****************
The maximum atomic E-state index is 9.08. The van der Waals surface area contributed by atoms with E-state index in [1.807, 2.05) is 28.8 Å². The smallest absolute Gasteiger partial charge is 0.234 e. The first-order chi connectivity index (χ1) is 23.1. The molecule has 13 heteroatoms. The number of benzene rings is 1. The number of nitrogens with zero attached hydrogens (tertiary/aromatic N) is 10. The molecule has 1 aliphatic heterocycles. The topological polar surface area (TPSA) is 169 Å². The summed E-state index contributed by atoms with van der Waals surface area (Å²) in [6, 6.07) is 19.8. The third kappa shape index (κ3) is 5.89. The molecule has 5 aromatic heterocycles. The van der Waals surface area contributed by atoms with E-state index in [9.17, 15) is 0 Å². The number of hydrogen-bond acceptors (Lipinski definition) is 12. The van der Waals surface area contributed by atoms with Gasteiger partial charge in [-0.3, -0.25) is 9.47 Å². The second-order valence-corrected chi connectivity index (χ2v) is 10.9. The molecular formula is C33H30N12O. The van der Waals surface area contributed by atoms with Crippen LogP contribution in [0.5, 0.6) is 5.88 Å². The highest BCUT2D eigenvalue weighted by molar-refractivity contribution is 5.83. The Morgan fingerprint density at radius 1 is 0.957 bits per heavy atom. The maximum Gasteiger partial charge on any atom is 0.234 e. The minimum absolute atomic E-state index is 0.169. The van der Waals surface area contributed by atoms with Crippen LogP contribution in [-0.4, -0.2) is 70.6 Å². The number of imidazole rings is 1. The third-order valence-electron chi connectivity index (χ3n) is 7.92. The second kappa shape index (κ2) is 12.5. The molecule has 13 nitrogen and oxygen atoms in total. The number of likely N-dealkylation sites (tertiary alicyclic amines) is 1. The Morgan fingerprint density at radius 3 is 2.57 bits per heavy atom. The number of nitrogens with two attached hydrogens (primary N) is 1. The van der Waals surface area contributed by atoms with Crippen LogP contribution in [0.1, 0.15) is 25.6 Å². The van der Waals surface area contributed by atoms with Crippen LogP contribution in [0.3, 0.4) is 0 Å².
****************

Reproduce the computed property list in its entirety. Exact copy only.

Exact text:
The maximum atomic E-state index is 9.08. The van der Waals surface area contributed by atoms with E-state index in [1.807, 2.05) is 28.8 Å². The smallest absolute Gasteiger partial charge is 0.234 e. The first-order chi connectivity index (χ1) is 23.1. The molecule has 13 heteroatoms. The number of benzene rings is 1. The number of nitrogens with zero attached hydrogens (tertiary/aromatic N) is 10. The molecule has 1 aliphatic heterocycles. The topological polar surface area (TPSA) is 169 Å². The summed E-state index contributed by atoms with van der Waals surface area (Å²) in [6, 6.07) is 19.8. The third kappa shape index (κ3) is 5.89. The molecule has 5 aromatic heterocycles. The van der Waals surface area contributed by atoms with E-state index in [9.17, 15) is 0 Å². The number of hydrogen-bond acceptors (Lipinski definition) is 12. The van der Waals surface area contributed by atoms with Gasteiger partial charge in [-0.3, -0.25) is 9.47 Å². The second-order valence-corrected chi connectivity index (χ2v) is 10.9. The molecular formula is C33H30N12O. The van der Waals surface area contributed by atoms with Crippen LogP contribution in [0.5, 0.6) is 5.88 Å². The highest BCUT2D eigenvalue weighted by molar-refractivity contribution is 5.83. The Morgan fingerprint density at radius 1 is 0.957 bits per heavy atom. The maximum Gasteiger partial charge on any atom is 0.234 e. The minimum absolute atomic E-state index is 0.169. The van der Waals surface area contributed by atoms with Crippen LogP contribution in [-0.4, -0.2) is 70.6 Å². The number of imidazole rings is 1. The third-order valence-electron chi connectivity index (χ3n) is 7.92. The second kappa shape index (κ2) is 12.5. The molecule has 13 nitrogen and oxygen atoms in total. The number of likely N-dealkylation sites (tertiary alicyclic amines) is 1. The Morgan fingerprint density at radius 3 is 2.57 bits per heavy atom. The number of nitrogens with two attached hydrogens (primary N) is 1. The van der Waals surface area contributed by atoms with Crippen LogP contribution in [0.1, 0.15) is 25.6 Å². The van der Waals surface area contributed by atoms with Crippen LogP contribution in [0.3, 0.4) is 0 Å².